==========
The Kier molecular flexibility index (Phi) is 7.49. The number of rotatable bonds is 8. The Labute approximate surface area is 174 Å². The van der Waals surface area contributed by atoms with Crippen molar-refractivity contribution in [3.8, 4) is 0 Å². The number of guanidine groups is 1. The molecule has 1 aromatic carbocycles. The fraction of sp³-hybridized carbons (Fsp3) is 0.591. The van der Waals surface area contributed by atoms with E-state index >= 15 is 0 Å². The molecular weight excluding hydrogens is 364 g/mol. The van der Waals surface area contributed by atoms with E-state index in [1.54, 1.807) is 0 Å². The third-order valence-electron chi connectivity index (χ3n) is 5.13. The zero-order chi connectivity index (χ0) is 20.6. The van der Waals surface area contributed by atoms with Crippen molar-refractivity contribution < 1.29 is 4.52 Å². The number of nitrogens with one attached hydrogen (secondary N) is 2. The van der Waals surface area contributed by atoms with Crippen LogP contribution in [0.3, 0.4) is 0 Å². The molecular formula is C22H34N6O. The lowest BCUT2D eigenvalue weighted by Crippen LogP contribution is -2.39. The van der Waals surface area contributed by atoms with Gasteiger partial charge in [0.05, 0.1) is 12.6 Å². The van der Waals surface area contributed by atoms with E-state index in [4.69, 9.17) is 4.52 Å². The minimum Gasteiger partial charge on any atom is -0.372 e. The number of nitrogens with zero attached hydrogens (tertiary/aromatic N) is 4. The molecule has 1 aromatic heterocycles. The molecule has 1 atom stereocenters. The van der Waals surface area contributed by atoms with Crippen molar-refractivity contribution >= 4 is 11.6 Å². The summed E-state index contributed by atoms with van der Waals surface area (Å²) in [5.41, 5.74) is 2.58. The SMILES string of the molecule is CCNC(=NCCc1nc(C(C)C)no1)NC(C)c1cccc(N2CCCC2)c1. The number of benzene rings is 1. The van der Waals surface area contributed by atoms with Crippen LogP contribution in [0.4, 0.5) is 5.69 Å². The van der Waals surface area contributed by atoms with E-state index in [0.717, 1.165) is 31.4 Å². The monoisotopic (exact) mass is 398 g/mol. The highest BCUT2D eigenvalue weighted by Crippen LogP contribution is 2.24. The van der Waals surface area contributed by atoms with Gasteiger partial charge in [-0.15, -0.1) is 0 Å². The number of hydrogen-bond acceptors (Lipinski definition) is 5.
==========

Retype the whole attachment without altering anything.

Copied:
The Kier molecular flexibility index (Phi) is 7.49. The number of rotatable bonds is 8. The Labute approximate surface area is 174 Å². The van der Waals surface area contributed by atoms with Crippen molar-refractivity contribution in [3.8, 4) is 0 Å². The number of guanidine groups is 1. The molecule has 1 aromatic carbocycles. The fraction of sp³-hybridized carbons (Fsp3) is 0.591. The van der Waals surface area contributed by atoms with E-state index >= 15 is 0 Å². The molecular weight excluding hydrogens is 364 g/mol. The van der Waals surface area contributed by atoms with E-state index in [1.54, 1.807) is 0 Å². The third-order valence-electron chi connectivity index (χ3n) is 5.13. The zero-order chi connectivity index (χ0) is 20.6. The van der Waals surface area contributed by atoms with Crippen molar-refractivity contribution < 1.29 is 4.52 Å². The number of nitrogens with one attached hydrogen (secondary N) is 2. The van der Waals surface area contributed by atoms with Crippen LogP contribution in [0.3, 0.4) is 0 Å². The molecular formula is C22H34N6O. The lowest BCUT2D eigenvalue weighted by Crippen LogP contribution is -2.39. The van der Waals surface area contributed by atoms with Gasteiger partial charge in [0.05, 0.1) is 12.6 Å². The van der Waals surface area contributed by atoms with E-state index in [4.69, 9.17) is 4.52 Å². The minimum Gasteiger partial charge on any atom is -0.372 e. The number of nitrogens with zero attached hydrogens (tertiary/aromatic N) is 4. The molecule has 1 aromatic heterocycles. The molecule has 1 atom stereocenters. The van der Waals surface area contributed by atoms with Crippen molar-refractivity contribution >= 4 is 11.6 Å². The summed E-state index contributed by atoms with van der Waals surface area (Å²) in [5.41, 5.74) is 2.58. The SMILES string of the molecule is CCNC(=NCCc1nc(C(C)C)no1)NC(C)c1cccc(N2CCCC2)c1. The number of benzene rings is 1. The van der Waals surface area contributed by atoms with Crippen LogP contribution in [0.4, 0.5) is 5.69 Å². The van der Waals surface area contributed by atoms with E-state index in [0.717, 1.165) is 31.4 Å². The monoisotopic (exact) mass is 398 g/mol. The highest BCUT2D eigenvalue weighted by Crippen LogP contribution is 2.24. The van der Waals surface area contributed by atoms with Gasteiger partial charge in [-0.15, -0.1) is 0 Å². The number of hydrogen-bond acceptors (Lipinski definition) is 5.